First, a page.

• Edit set snmp mib command, if it exists.
    • set snmp mib
  • Remove PBR commands for NSIP that start with. Or you can adjust the commands for the new NSIPs.
    • add ns pbr NSIP
  • Remove High Availability / Cluster commands that start with:
    • add HA node 1
  • Remove RPC Node commands that start with:
    • set ns rpcNode
  • Review the add route commands to make sure they are correct for the new appliances.
  • Search for set ssl service and look for the ones that start with ns (e.g., nshttps- If any of them have the parameter -tls12 DISABLED, then remove that parameter.
  • Search the entire config file for question marks ( ? ). Question marks do not import correctly from the CLI so you’ll have to fix them in the GUI after the import is complete.

Make sure the name of the modified configuration file is all lower case and doesn’t have any spaces. The batch command doesn’t work if there are upper case letters or spaces.

Upload the modified config file to /tmp on the new primary appliance.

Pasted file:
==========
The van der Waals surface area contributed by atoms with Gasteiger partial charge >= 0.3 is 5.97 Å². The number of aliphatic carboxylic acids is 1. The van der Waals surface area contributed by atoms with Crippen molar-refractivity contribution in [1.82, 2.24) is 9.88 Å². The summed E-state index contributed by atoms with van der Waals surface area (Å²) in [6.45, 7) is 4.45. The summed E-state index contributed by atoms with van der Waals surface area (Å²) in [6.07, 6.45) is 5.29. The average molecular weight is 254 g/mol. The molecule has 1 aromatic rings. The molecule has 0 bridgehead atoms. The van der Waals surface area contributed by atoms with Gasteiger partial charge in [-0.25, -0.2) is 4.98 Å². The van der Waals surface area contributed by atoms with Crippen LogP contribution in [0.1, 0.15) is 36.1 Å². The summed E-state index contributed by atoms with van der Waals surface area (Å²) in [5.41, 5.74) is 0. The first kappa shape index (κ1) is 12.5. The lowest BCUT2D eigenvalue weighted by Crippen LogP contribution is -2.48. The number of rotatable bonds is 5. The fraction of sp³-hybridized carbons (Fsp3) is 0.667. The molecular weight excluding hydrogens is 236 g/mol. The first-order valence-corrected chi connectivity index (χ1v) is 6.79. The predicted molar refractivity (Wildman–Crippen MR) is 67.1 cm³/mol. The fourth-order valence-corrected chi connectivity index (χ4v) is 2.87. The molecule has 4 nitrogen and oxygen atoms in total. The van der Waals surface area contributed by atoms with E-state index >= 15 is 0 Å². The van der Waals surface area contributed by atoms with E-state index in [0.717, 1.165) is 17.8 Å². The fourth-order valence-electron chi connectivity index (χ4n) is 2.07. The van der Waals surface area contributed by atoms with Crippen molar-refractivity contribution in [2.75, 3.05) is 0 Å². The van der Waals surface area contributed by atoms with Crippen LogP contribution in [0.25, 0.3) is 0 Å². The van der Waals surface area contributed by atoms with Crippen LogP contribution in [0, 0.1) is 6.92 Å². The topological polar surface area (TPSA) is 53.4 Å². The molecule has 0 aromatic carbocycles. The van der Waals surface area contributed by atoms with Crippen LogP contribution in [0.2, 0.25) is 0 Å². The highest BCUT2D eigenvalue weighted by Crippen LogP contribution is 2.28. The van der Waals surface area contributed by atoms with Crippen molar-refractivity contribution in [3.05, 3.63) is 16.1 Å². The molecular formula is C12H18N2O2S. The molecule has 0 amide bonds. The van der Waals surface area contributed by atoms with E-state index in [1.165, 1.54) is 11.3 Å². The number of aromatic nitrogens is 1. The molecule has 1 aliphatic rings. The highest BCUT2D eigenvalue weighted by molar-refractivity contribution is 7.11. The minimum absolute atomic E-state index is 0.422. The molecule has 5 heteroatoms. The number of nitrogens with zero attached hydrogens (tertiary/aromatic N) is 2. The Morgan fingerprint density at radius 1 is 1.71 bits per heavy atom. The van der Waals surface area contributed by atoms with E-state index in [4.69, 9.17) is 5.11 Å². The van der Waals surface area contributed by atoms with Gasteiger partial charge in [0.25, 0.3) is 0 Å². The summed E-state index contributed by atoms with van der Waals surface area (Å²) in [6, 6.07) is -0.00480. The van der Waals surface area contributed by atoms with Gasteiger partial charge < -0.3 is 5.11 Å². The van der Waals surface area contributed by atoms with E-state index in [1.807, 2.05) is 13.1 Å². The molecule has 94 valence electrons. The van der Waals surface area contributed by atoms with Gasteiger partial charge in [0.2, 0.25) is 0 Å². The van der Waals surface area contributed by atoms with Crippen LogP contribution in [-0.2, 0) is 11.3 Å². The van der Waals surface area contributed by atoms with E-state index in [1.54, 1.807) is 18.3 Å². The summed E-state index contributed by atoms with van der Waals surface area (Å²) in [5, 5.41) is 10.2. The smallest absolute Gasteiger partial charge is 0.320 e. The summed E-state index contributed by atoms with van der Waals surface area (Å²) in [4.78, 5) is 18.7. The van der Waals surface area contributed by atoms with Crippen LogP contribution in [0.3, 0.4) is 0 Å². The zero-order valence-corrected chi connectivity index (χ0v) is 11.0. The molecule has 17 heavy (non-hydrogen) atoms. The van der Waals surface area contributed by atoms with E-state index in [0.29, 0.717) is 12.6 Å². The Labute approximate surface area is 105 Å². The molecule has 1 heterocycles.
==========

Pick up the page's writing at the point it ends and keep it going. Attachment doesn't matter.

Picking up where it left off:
Optional: review the SSL commands and look for any bindings of custom ciphers to SSL vServers. After the cutover, the new appliances will have your custom ciphers but unfortunately will also have the DEFAULT ciphers. To speed up the post-cutover process, you can pre-create the CLI commands that unbind the DEFAULT cipher groups. Here’s an example command:

unbind ssl vserver MySSLvServer -cipherName DEFAULT


Decide how you will disable the old appliances. Here are some options:

  • Shutdown MPX Ethernet interfaces on network switch – if rollback, it’s easy to unshut the interfaces
  • Power off old VPX appliances, including on SDX – if rollback, it’s easy to power them on again
  • If old appliances have dedicated management network (no SNIP on management network), then you can to go to System > Network > Interfaces and disable them – if rollback, easy to re-enable
  • Power off old MPX appliances – if rollback, is somebody available in the data center to power them on again?

Before outage – Before the outage window, do the following on the old appliances:

  • Backup the old appliances and download the backup files.
  • Review the old appliances and record what’s up or down – After cutover, you’ll confirm up/down is the same on the new appliances.
    • Look in Traffic Management > Load Balancing > Virtual Servers for up/down status, including the number of UP services.
    • Go to Authentication > Dashboard to see which authentication servers are reachable

Outage – During outage window, do the following:

  • Disable the old appliances.
  • SSH to the new primary appliance and run the batch command to run the commands in your modified configuration file. For example: